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Oddball season isn’t over yet for farmers

Farmers’ hay stockpiles were depleted by feeding livestock through the extended winter. A good summer for alfalfa would have refreshed the supply; instead, farmers are having to feed from their new hay crop as a substitute for pasture grazing. Elizabeth Huwe/FOCUS

The 2013 growing season has been one of extremes for area farmers.

It started with a long winter, turned into a soggy spring and then shifted into a dry summer, with a record-breaking week-long heat wave to top it all off.

“Every year is different,” said Denise Kane, President of Guardian Crop Insurance in Perham. “We’ve just had a lot more different this year.”

“We started out dry (in the winter),” said Kane. “Then, we got the moisture, but it would delay the planting even more. We only had about a week, week-and-a-half window that they could get in and get it planted.”

Many local farmers would say that “different” is an extreme understatement.

“It was like I had two plantings of corn this year – late, and really late,” said Kevin Dreyer, who farms near New York Mills.

He also finished planting wheat later than he ever had before.

Gene Zepper, who has a dairy farm near Perham, said his crops got started late because of the “winter that wouldn’t end.”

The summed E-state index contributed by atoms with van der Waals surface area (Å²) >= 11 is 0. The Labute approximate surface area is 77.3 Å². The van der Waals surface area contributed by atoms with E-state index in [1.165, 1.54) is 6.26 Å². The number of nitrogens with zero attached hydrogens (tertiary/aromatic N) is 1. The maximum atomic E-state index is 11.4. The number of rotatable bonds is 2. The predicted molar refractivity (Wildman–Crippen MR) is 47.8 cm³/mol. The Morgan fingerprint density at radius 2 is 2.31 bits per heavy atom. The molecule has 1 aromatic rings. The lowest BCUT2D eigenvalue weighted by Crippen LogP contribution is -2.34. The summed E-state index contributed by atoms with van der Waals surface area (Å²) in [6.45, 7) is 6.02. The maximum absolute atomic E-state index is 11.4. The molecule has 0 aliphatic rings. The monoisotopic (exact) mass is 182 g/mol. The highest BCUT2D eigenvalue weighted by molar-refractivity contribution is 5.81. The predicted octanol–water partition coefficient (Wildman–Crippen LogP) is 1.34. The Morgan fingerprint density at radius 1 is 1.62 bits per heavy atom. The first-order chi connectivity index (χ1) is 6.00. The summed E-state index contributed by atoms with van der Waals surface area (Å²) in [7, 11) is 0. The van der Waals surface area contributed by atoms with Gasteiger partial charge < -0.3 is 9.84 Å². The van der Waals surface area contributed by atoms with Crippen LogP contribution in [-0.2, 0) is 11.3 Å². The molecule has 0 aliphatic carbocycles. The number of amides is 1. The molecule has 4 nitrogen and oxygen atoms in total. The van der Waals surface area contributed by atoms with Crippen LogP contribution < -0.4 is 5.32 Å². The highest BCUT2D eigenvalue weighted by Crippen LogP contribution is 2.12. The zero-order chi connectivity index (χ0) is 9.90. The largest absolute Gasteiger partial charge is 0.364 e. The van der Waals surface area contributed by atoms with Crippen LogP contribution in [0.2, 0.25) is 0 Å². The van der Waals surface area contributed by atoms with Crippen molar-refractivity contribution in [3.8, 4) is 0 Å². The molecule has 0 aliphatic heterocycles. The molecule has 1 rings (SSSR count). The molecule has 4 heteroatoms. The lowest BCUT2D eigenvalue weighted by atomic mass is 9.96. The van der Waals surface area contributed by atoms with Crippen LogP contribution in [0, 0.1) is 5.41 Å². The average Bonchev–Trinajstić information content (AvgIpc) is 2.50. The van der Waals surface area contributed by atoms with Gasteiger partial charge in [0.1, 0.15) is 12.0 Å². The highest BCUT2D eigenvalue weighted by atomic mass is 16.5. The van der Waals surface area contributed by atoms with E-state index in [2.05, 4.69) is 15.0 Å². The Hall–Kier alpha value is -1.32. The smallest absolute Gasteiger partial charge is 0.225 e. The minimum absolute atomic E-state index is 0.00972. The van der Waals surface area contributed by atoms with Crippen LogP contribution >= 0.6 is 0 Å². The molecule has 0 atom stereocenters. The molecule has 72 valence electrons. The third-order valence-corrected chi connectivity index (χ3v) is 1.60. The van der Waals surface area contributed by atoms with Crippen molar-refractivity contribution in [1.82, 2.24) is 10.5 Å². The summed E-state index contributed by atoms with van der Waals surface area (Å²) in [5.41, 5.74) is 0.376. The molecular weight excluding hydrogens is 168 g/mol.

Both farmers have been affected by this summer’s weather, as well.

“I got missed by the hail, and caught a couple of rains that some didn’t,” said Dreyer.

But even with the extra bit of rain, he expects that the dry weather stressed his corn and “hurt my soybeans quite a bit.”

“My pasture is dry, just like most of the lawns in the area,” said Zepper.

He has been feeding dry hay to his pastured cows to make up for the lack of grass.

Normally, this wouldn’t be a huge problem, but of cours,e this year is “different.” When winter continued into the spring months, farmers needed to feed dry hay longer than usual. Snow-covered grass doesn’t grow very well.

Zepper said his first and second cuttings of hay were good, but the third didn’t amount to much. Feeding hay now “will put a pinch on the already tight supply,” he said.

Dreyer and Zepper are not the only ones with these problems.

“This spring started out with too much moisture,” said Charlie Guck, manager at Professional Agronomy Services in Perham. “Then, we had practically no rain for 60 days.”

According to the United States Department of Agriculture’s drought monitor, all of Otter Tail County is currently under “abnormally dry” or “moderate drought” conditions.

“I’ve got an uncle who farms north of Perham,” Dreyer said. “He’s got very variable ground. What was planted on the heavy soil is looking good, but the lighter ground is just … fried. Done.”

“You can see it,” said Kane. “The irrigated crops are doing much better than the dry land. Of course, I’ve talked to several of my farmers who are irrigating and they say it’s not cheap to run those irrigators, either. Even though they’re getting the yield, they’re dealing with a whole lot of extra expense.”

The rain from this past Sunday and Monday came too late to improve most of the harvest for this year.

 “Most of the corn should be okay, as long as we don’t get a frost before Oct. 1,” said Guck. “It might be wet when combined, but at least it caught up some.”

After that, the farmers agreed, it’ll be time to start hoping next year isn’t quite as “different.”

Elizabeth Huwe